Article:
Shah MR, Hasselblad V, Stevenson LW, et al. Impact of the pulmonary artery catheter in critically ill patients: meta-analysis of randomized clinical trials. JAMA. 2005;294:1664–70.CrossRefGoogle Scholar
  19. 19.
    Hasdai D, Holmes DR Jr, Califf RM, et al. Cardiogenic shock complicating acute myocardial infarction: predictors of death. GUSTO investigators global utilization of streptokinase and tissue-plasminogen activator for occluded coronary arteries. Am Heart J. 1999;138:21–31.CrossRefGoogle Scholar
  20. 20.
    Iberti TJ, Fischer EP, Leibowitz AB, Panacek EA, Silverstein JH, Albertson TE. A multicenter study of physicians’ knowledge of the pulmonary artery catheter. Pulmonary artery catheter study group. JAMA. 1990;264:2928–32.CrossRefGoogle Scholar
  21. 21.
    Yancy CW, Jessup M, Bozkurt B, Butler J, Casey DE Jr, Drazner MH, Fonarow GC, Geraci SA, Horwich T, Januzzi JL, Johnson MR, Kasper EK, Levy WC, Masoudi FA, McBride PE, McMurray JJV, Mitchell JE, Peterson PN, Riegel B, Sam F, Stevenson LW, Tang WHW, Tsai EJ, Wilkoff BL. 2013 ACCF/AHA guideline for the management of heart failure: executive summary: a report of the American College of Cardiology Foundation/American Heart Association task force on practice guidelines. J Am Coll Cardiol. 2013;62:1495–539.CrossRefGoogle Scholar
  22. 22.
    Hochman JS, Buller CE, Sleeper LA, et al. Cardiogenic shock complicating acute myocardial infarction—etiologies, management and outcome: a report from the SHOCK trial registry. SHould we emergently revascularize occluded coronaries for cardiogenic shocK? J Am Coll Cardiol. 2000;36:1063–70.CrossRefGoogle Scholar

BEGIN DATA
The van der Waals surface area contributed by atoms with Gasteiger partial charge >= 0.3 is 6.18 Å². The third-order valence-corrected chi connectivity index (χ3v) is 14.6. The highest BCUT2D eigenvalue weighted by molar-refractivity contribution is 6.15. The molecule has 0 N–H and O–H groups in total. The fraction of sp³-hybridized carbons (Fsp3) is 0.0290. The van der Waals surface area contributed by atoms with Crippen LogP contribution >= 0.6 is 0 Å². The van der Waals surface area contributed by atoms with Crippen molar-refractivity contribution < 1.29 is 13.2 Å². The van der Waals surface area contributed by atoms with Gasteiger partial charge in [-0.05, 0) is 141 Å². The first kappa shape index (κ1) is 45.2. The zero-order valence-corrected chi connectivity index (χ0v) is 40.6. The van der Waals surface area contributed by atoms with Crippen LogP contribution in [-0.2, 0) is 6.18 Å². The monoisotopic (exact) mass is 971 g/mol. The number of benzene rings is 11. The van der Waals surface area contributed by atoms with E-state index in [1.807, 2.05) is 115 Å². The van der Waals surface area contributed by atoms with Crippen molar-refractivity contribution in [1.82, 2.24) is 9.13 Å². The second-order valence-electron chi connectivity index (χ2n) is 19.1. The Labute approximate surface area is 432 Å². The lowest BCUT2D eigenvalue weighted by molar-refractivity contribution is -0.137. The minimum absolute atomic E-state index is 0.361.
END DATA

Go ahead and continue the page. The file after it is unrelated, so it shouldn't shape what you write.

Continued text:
23. 23.
    Stevenson LW, Perloff JK. The limited reliability of physical signs for estimating hemodynamics in chronic heart failure. JAMA. 1989;261:884–8.CrossRefGoogle Scholar
  24. 24.
    Lab MJ, Lee JA. Changes in intracellular calcium during mechanical alternans in isolated ferret ventricular muscle. Circ Res. 1990;66:585–95.CrossRefGoogle Scholar
  25. 25.
    Fincke R, Hochman JS, Lowe AM, et al. Cardiac power is the strongest hemodynamic correlate of mortality in cardiogenic shock: a report from the SHOCK trial registry. J Am Coll Cardiol. 2004;44:340–8.CrossRefGoogle Scholar
  26. 26.
    Hochman JS, Ohman EM. Pathophysiology. In: Cardiogenic shock. Hoboken: Wiley-Blackwell; 2009.CrossRefGoogle Scholar

Copyright information

© Springer Nature Switzerland AG 2019

Authors and Affiliations

  1. 1.Spectrum Health Medical GroupGrand RapidsUSA

Personalised recommendations